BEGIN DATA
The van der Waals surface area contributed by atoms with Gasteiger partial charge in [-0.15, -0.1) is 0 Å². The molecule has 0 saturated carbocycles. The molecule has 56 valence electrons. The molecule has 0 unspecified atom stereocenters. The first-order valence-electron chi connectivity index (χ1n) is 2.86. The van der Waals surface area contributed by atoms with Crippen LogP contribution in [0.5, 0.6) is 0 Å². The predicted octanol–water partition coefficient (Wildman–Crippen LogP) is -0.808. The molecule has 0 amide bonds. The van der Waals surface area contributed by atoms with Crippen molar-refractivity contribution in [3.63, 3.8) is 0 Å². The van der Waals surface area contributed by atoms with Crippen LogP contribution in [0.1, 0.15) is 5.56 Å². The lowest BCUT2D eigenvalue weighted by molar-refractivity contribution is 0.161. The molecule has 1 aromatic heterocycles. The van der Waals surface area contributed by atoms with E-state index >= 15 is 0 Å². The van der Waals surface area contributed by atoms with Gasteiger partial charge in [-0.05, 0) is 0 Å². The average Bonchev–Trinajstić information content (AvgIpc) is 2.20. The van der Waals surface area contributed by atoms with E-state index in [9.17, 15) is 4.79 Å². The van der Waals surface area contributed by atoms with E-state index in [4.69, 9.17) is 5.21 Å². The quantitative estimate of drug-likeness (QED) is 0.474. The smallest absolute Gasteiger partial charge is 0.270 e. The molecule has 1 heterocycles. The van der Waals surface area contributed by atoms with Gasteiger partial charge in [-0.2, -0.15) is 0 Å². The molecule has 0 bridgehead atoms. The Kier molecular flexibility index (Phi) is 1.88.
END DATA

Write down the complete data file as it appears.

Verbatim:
The van der Waals surface area contributed by atoms with Gasteiger partial charge in [-0.15, -0.1) is 0 Å². The molecule has 0 saturated carbocycles. The molecule has 56 valence electrons. The molecule has 0 unspecified atom stereocenters. The first-order valence-electron chi connectivity index (χ1n) is 2.86. The van der Waals surface area contributed by atoms with Crippen LogP contribution in [0.5, 0.6) is 0 Å². The predicted octanol–water partition coefficient (Wildman–Crippen LogP) is -0.808. The molecule has 0 amide bonds. The van der Waals surface area contributed by atoms with Crippen molar-refractivity contribution in [3.63, 3.8) is 0 Å². The van der Waals surface area contributed by atoms with Crippen LogP contribution in [0.1, 0.15) is 5.56 Å². The lowest BCUT2D eigenvalue weighted by molar-refractivity contribution is 0.161. The molecule has 1 aromatic heterocycles. The van der Waals surface area contributed by atoms with E-state index >= 15 is 0 Å². The van der Waals surface area contributed by atoms with Gasteiger partial charge in [-0.05, 0) is 0 Å². The average Bonchev–Trinajstić information content (AvgIpc) is 2.20. The van der Waals surface area contributed by atoms with E-state index in [9.17, 15) is 4.79 Å². The van der Waals surface area contributed by atoms with E-state index in [4.69, 9.17) is 5.21 Å². The quantitative estimate of drug-likeness (QED) is 0.474. The smallest absolute Gasteiger partial charge is 0.270 e. The molecule has 1 heterocycles. The van der Waals surface area contributed by atoms with Gasteiger partial charge in [-0.2, -0.15) is 0 Å². The molecule has 0 bridgehead atoms. The Kier molecular flexibility index (Phi) is 1.88.